If Your Dream Doesn't Scare You, It Isn't Big Enough
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If Your Dream Doesn't Scare You, It Isn't Big Enough

So, to other realists out there or anyone feeling like you'll never make something of yourself, prove them wrong.

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If Your Dream Doesn't Scare You, It Isn't Big Enough

I've always been told to reach for the stars. You know, that cliché sort of belief that you can do anything if you set your mind to it. To be quite honest, I've always been more of a realist. I've never thought to dream big because how many people actually get what they set out to do or get what they wish for?

Finding interest in journalism in high school, I decided that this was it for me, and that's what I wanted to do forever. But again, I was a realist about it. I never once thought I'd get anywhere on a broadcast network or write for the New York Times, but rather, I'd get some small town journalist job. However, I had to question if this was really what I wanted for myself. Why get stuck in a small town? I already grew up in one and knew I hated it. I hated the idea of everyone knowing my business and never being able to go to the store without stopping for a 20-minute conversation because I saw someone I barely knew.

Even though I didn't ever believe that I'd get to my dream job, I knew my whole life that I was going to make something of myself. In high school, this caused a lot of animosity toward me. People joked around, even bullied me because I was always "too smart" or too much of a "goody-two-shoes" to ever stray away from the path I wanted to create for myself. Being teased for being smart doesn't sound like a bad thing at face-value, but I've never gotten over being put down and feeling like an outcast for trying to succeed in life. I've never thought I was necessarily smart either. Sure, I scored average on the SATs, but I only ever received good grades because I was driven. If I failed a test or didn't know the material, I'd stay after class to meet with a teacher because I refused to fail.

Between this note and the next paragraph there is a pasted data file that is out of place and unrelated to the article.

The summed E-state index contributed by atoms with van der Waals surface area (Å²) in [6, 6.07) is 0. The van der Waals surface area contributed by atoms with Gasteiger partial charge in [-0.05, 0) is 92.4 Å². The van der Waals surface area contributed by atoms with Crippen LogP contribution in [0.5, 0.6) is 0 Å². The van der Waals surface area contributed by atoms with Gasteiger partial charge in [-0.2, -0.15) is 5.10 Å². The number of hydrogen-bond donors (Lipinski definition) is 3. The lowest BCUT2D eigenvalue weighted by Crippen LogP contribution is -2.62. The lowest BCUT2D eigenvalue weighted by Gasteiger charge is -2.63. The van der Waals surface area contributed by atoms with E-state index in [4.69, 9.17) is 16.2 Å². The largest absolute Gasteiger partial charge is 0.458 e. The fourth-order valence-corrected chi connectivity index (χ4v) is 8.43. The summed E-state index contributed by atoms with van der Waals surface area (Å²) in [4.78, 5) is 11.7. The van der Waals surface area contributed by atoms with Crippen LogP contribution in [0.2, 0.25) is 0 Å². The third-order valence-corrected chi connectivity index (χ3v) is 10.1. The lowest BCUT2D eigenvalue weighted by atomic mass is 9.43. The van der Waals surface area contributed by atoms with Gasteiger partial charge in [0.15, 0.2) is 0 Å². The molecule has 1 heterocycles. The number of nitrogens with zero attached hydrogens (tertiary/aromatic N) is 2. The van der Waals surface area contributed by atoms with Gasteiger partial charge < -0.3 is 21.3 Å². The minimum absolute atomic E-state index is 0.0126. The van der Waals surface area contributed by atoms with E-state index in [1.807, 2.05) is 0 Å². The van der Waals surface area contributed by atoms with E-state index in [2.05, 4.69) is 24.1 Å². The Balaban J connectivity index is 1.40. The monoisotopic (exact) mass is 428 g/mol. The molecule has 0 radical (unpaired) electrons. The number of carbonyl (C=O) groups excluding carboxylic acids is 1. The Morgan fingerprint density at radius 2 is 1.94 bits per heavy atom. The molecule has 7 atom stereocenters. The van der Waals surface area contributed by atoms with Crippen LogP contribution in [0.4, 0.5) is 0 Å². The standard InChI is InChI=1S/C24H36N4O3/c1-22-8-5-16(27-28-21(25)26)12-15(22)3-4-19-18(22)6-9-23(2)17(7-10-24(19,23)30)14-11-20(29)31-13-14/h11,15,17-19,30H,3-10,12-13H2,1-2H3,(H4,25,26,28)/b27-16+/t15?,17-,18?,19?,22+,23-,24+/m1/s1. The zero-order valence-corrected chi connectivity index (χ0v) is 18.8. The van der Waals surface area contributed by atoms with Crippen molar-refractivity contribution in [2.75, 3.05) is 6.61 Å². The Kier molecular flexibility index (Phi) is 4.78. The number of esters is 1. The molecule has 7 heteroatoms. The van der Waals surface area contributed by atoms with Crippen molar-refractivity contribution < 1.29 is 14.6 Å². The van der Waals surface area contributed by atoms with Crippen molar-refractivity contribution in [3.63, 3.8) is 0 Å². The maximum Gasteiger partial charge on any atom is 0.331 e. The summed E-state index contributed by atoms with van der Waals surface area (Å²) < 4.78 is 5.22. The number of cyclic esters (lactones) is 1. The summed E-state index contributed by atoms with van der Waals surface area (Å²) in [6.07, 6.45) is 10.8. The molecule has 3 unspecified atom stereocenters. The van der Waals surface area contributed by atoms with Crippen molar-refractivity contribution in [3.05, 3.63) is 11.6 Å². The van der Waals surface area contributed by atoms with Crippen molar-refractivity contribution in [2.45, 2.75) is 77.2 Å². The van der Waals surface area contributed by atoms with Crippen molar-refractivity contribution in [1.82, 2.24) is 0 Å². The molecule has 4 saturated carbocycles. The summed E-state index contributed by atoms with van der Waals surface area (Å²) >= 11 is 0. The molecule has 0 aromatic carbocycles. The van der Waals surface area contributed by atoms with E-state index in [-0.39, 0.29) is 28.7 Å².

Entering college, I thought more and more about what my dream job really was. I was hard pressed to find what that actually entailed. Was it broadcast? Writing for a newspaper? Was it magazine journalism or radio? I guess I'm still trying to figure that all out. Some days, I thought no matter what I decided to do, all of it scared me to death. What if I fail? What if I'm not good enough? What if I don't have the 'look' that a company wants? What if I don't get a job after college at all? Yet, I had to be real with myself. Why was I so scared of a job that I loved? Why was I afraid to fail? I think that was a moment of epiphany for me-- I realized "if your dream doesn't scare you, it isn't big enough."

In taking a video production course for my major, I failed numerous times. I was a novice. I never knew there were even rules to shooting video. Although the course was painful because I had to redo many projects, it taught me that failing was a good thing, that if I didn't fail I couldn't fix it and improve my skills.

What I'm trying to say is that, though I'm a realist, I've also had to stomach the fact that I only have one life to live and if I'm not trying to make the best of it and chase after what I want most in life, then I'm not living my best life, but rather, I'm settling for a mediocre one.

So, to other realists out there or anyone feeling like you'll never make something of yourself, prove them wrong. If at first, you don't succeed, try and try again.

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This article has not been reviewed by Odyssey HQ and solely reflects the ideas and opinions of the creator.
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